Pure Substances and Mixtures

Pure Substances and Mixtures

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We differentiate a mixture of a pure substance normally by its physical constants, such as: boiling point (PE), melting point (PF), density (d) and solubility (solub). Pure substances maintain their constants during changes. different from mixtures. Example:

  • Pure water: - PE = 100 ° C; Mp = 0 ° C; d = 1g / cm 3.
  • Water and cooking salt (NaCl): do not have constants.
  • Pure Alcohol: PE = 78.5 ° C; Mp = -177 ° C; d = 0.79g / cm 3.
  • Alcohol and Water: do not have constants.


Mixture is the gathering of two or more substances without chemical reaction between them, and maintaining each their properties.

In the mixture of water and sugar, it is not possible to visually distinguish one component from another: sugar has disappeared into the water. We say this is a homogeneous mix.

Already in the mixture of water and talc, it is perfectly possible to visually distinguish the two substances. We then say that this is a heterogeneous mixture.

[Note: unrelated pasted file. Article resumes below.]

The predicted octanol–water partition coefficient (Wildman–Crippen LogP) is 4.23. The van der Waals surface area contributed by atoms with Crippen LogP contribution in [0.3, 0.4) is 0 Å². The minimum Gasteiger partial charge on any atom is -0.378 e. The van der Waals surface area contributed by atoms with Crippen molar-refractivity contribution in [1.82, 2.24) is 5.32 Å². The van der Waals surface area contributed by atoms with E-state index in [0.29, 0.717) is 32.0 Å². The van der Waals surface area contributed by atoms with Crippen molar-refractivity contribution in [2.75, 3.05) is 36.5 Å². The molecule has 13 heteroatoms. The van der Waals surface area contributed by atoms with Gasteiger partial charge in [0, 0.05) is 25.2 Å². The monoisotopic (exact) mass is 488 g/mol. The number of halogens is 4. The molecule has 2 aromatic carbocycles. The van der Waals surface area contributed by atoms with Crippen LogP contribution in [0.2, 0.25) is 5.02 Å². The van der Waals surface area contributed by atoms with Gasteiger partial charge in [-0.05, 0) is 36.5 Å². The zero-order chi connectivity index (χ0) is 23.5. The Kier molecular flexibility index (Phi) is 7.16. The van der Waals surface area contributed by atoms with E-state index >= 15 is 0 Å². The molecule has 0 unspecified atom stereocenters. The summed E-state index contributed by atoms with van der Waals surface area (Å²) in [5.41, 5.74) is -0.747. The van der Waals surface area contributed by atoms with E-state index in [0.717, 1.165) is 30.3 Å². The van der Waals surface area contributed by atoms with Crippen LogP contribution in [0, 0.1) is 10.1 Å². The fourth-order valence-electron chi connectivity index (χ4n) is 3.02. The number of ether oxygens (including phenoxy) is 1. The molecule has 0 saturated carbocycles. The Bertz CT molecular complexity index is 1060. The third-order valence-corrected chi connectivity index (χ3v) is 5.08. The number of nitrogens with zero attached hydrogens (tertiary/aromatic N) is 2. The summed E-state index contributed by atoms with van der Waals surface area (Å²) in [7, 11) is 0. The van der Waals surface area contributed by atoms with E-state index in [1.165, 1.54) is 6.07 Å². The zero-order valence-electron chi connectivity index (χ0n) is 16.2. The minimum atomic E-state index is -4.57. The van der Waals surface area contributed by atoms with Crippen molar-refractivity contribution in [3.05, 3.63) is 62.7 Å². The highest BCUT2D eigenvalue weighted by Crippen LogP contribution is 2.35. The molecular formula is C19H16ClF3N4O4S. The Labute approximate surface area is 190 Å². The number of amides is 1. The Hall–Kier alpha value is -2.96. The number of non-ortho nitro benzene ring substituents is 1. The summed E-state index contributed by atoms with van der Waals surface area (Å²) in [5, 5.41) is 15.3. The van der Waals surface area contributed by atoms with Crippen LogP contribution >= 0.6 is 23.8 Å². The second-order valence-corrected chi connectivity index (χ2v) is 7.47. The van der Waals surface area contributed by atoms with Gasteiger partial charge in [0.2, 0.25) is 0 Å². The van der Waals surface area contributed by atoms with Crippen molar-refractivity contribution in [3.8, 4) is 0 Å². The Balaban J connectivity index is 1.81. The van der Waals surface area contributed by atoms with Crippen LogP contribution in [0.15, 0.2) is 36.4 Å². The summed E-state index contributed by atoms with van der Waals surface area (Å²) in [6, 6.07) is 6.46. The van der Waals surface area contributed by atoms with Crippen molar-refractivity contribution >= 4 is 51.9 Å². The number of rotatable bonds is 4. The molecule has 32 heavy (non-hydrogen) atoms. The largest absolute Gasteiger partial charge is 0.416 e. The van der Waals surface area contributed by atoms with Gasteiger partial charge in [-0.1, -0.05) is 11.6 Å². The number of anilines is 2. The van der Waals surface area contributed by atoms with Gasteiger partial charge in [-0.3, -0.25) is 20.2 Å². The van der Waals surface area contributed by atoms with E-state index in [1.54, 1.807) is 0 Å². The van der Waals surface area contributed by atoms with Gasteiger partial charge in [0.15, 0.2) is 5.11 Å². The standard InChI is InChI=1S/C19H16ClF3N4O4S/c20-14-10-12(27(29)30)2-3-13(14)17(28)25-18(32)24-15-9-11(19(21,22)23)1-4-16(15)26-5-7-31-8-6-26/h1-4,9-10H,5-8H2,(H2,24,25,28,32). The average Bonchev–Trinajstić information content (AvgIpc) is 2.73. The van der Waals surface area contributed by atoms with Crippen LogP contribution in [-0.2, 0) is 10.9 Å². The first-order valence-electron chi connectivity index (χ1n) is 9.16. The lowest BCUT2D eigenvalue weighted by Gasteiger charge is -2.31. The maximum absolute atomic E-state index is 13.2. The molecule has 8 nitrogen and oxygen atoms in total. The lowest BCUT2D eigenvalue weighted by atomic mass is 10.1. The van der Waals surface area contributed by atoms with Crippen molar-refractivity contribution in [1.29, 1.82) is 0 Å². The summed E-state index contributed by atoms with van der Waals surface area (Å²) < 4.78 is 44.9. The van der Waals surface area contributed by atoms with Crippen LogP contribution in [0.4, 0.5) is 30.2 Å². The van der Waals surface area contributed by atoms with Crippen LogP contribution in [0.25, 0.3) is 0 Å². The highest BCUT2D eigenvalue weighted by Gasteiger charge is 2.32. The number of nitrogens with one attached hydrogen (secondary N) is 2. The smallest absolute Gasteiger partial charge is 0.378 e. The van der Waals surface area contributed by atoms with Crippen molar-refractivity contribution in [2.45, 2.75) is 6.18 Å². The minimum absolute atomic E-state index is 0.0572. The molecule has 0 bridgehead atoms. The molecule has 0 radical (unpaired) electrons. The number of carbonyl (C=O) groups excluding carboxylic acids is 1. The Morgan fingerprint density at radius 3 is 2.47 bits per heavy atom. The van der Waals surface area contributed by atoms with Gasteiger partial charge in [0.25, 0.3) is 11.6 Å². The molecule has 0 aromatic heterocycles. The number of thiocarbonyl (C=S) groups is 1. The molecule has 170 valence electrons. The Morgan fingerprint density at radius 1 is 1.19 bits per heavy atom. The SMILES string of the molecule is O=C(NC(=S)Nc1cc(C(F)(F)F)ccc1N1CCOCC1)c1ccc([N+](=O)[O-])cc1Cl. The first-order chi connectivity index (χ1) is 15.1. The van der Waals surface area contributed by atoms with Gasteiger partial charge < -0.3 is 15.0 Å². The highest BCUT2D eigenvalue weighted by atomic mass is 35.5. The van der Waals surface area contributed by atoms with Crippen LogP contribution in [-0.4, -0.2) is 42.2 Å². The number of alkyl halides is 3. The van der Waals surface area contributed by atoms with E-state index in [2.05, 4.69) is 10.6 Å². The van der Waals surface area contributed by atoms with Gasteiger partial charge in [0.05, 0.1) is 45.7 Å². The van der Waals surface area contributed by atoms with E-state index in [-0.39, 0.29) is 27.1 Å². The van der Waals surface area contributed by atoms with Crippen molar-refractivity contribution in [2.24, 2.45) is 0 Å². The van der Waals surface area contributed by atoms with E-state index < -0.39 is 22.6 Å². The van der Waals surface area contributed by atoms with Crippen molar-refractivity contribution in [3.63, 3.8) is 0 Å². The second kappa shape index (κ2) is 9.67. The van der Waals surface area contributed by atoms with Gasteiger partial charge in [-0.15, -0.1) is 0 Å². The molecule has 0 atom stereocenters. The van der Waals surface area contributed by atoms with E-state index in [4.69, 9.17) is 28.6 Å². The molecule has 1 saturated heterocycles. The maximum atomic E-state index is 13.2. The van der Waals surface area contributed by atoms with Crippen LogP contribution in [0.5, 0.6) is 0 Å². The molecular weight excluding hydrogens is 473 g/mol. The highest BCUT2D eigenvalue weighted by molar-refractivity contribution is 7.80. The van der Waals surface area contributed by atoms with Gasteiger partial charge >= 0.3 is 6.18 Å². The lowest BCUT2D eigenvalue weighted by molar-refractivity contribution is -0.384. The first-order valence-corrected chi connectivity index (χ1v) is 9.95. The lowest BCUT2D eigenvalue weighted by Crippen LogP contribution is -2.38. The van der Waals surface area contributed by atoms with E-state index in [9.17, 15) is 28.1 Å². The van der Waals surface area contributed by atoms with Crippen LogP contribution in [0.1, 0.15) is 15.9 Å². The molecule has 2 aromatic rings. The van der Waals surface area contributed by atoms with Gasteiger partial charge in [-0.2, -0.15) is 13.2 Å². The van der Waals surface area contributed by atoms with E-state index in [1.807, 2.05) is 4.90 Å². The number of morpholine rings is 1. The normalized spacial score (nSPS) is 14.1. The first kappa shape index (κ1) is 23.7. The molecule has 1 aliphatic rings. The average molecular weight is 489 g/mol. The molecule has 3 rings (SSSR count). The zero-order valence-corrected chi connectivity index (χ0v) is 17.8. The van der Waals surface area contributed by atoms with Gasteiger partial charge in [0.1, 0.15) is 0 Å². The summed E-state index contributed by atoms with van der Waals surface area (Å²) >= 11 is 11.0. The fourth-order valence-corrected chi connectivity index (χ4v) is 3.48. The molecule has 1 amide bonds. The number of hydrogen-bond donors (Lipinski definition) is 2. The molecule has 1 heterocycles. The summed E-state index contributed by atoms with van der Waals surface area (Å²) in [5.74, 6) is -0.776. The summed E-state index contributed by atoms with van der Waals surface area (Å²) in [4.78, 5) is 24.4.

The definition of homogeneous and heterogeneous mixtures is linked to the way mixtures are perceived. Thus, a mixture that to the naked eye seems to us homogeneous, when viewed under the microscope may turn out to be heterogeneous. We then say that it is homogeneous from the macroscopic point of view and heterogeneous from the microscopic point of view.

Heterogeneous mixtures whose components can only be observed under a microscope as they are in the form of very small particles can be called colloids. Among others are colloids: foods like gelatin and mayonnaise; some pharmaceutical products such as ointments and creams; and the blood.

Heterogeneous mixtures have distinct phases. For example, a mixture of water and pieces of iron is a heterogeneous mixture in which two phases are clearly perceived, that is, two distinct components: water and iron. We then say that this is a biphasic mixture. In the same way we talk about three-phase, four-phase mixtures, etc.

Be careful not to confuse mixture with substance combination. If you add, for example, hydrochloric acid to magnesium, the result will be magnesium chloride and hydrogen, which comes off.

The result is not a homogeneous mixture, but a substance that did not exist before. It is possible to differentiate a mixture from a pure substance by observing its specific properties such as melting point and boiling point.

Pure water, for example, boils at 100 ° C (at sea level). This temperature (boiling point) remains constant throughout the boil. When boiling a mixture of salted water, the boiling point increases. The same goes for the melting point.